Atlantic City is a gambling town. We can now add the NFL to the long list of those who liked their odds in an Atlantic City casino and walked away losers.
The NFL bet that what happened between former Baltimore Ravens running back Ray Rice and his then-fiancée/now wife Janay Palmer in the elevator of an Atlantic City casino would never see the light of day. That all we would see was the aftermath, Rice dragging his unconscious significant other out of the elevator of the Revel Casino after a physical altercation in February.
It gambled that the horrific video of Rice slugging Palmer, published by TMZ.com on Monday, would remain concealed. It gambled that the public outcry over the league’s far too lenient two-game suspension for Rice announced on July 24 would subside and the public would be satiated by commissioner Roger Goodell’s mea culpa and the league’s recently announced tougher standards for those who commit domestic violence.
The NFL gambled and it lost. It lost respect. It lost dignity. It lost some of the shine on its precious shield the moment the heinous surveillance video was glimpsed. The NFL closed its eyes and expected everyone else to do the same.
There is a willful suspension of disbelief that goes along with the business of the NFL, where the players are indistinguishable from the product. The players, portrayed, packaged and sold as superheroes are in reality flawed human beings, some with deeper flaws than others. The coaches, the general managers, the owners, the commissioner don’t really want to know what malice their players are capable of off the field, as long as they’re producing for them on it.
That’s why Goodell is believable when he told the “CBS Evening News” on Tuesday that neither he nor anyone else in the league had seen the damning video from inside the elevator.
“We had not seen any video tape of what occurred in the elevator,” Goodell told CBS, one of the league’s television partners. “We assumed that there was a video. We asked for the video, we asked for anything that was pertinent, but we were never granted that opportunity.”
The league asked, but it was fine hearing no.
It defies credulity that TMZ.com could get its hands on the video and the most powerful sports league in North America, a league populated with influential billionaires and masters of the universe, couldn’t procure it.
It’s also more than a coincidence that it was TMZ, not of the league’s media partners, that broke the cone of blindness on the video.
According to TMZ, the Revel Casino said the NFL never asked for the video. Goodell claimed in the CBS interview that going directly to the casino to request the elevator video would have been illegal. Yet, Baltimore Ravens owner Steve Bisciotti in a letter to Ravens fans said his team did request the elevator video.
The league should at least get its story straight, no?
Not getting the video calls into question the authenticity of other NFL investigations. How can you make the right decision if you don’t have all the information?
For years, the NFL Players Association has decried Goodell’s plenipotentiary powers in disciplinary matters and the NFL’s mishandling of the Rice domestic violence case makes their case.
In the wake of the heinous images and reprehensible action displayed on the casino elevator video, some have called for the ouster of Goodell as NFL commissioner.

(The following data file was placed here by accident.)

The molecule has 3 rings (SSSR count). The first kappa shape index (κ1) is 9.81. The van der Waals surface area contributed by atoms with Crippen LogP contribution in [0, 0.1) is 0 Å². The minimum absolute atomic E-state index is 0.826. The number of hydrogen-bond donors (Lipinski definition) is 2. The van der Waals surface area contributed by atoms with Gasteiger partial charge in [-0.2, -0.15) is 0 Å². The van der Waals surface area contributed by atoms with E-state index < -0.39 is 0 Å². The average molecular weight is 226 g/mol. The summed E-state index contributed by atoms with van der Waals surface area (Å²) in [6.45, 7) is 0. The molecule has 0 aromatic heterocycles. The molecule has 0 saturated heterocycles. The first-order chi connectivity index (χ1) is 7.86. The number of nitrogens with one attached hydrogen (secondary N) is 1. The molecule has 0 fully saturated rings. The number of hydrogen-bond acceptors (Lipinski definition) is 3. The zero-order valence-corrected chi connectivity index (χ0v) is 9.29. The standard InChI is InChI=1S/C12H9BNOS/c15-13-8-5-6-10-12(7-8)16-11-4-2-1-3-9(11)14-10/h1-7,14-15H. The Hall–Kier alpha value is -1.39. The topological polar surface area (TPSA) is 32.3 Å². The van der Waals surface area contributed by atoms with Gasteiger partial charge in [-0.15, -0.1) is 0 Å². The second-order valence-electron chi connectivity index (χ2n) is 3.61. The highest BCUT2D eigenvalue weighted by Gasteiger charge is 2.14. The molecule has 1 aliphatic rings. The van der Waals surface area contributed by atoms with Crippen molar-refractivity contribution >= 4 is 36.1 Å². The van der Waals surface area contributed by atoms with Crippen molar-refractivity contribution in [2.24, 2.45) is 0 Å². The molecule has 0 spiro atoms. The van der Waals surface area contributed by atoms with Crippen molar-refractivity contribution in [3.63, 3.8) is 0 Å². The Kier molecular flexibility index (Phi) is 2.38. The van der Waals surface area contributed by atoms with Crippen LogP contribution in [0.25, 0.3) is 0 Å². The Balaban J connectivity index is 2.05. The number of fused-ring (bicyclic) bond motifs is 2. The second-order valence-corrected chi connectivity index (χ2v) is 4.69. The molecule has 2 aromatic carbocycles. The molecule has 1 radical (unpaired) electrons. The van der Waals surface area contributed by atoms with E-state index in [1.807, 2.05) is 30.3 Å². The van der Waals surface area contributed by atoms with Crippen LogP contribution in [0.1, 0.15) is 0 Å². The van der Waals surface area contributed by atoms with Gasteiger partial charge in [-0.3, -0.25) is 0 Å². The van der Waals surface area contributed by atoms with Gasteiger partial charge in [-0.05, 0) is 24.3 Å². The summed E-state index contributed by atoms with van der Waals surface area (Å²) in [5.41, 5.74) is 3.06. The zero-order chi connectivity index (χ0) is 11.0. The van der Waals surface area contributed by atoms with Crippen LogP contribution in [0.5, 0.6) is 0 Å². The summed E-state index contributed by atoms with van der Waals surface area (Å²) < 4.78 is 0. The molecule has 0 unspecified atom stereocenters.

Goodell isn’t going anywhere, unless the owners use him to break their fall.
It says something about our society that there is more outrage over the discipline of a sports commissioner than there is over the fact that the Atlantic County prosecutor Jim McClain, appointed by New Jersey Governor Chris Christie, had the elevator video and declined to prosecute Rice, allowing him to go into a pretrial intervention program.
Goodell did himself no favors with his adamant and unwavering defense of his initial punishment for Rice at the Pro Football Hall of Fame festivities.
But the real villain here is Rice. He is the one who slugged his beloved. His actions can’t be condoned under any circumstances, but they can be a catalyst for the issue of domestic violence being taken more seriously by the NFL.
When Sports Illustrated did its power issue in 2013 it put on the cover an illustration of Goodell in a “Game of Thrones” motif. But Goodell does not sit on the gridiron throne. He is merely the Hand of the King for the owners.
The job of NFL commissioner is part pitchman, part corporate concierge, and part CEO. Goodell is exceedingly good at it, which is why the owners paid him $44.2 million to do it in 2012, the most recent year his compensation was reported.
As long as Goodell keeps lining the owners’ coffers, they will back him. Patriots owner Robert Kraft came to Goodell’s defense on Tuesday, appearing on “CBS This Morning.”
To understand the attitude in the NFL, San Francisco 49ers CEO Jed York came out Tuesday and said defensive lineman Ray McDonald, who was arrested on Labor Day for allegedly striking his pregnant fiancée, is not Rice. The 49ers allowed McDonald to start in their win over the Cowboys on Sunday.
McDonald will be the litmus test for the league’s beefed up domestic violence punishments, as spelled out in an Aug. 28 memo by Goodell.
That memo also called for new programs to educate veteran players on domestic abuse, training to help team human resource executives and player engagement personnel identify signs and risk factors for domestic abusers, and hotlines that can be called to confidentially report domestic violence.
The NFL can’t gamble any more on domestic violence cases. There is too much at stake, and I’m not talking about money, ratings or the hallowed NFL shield.
There are lives at stake.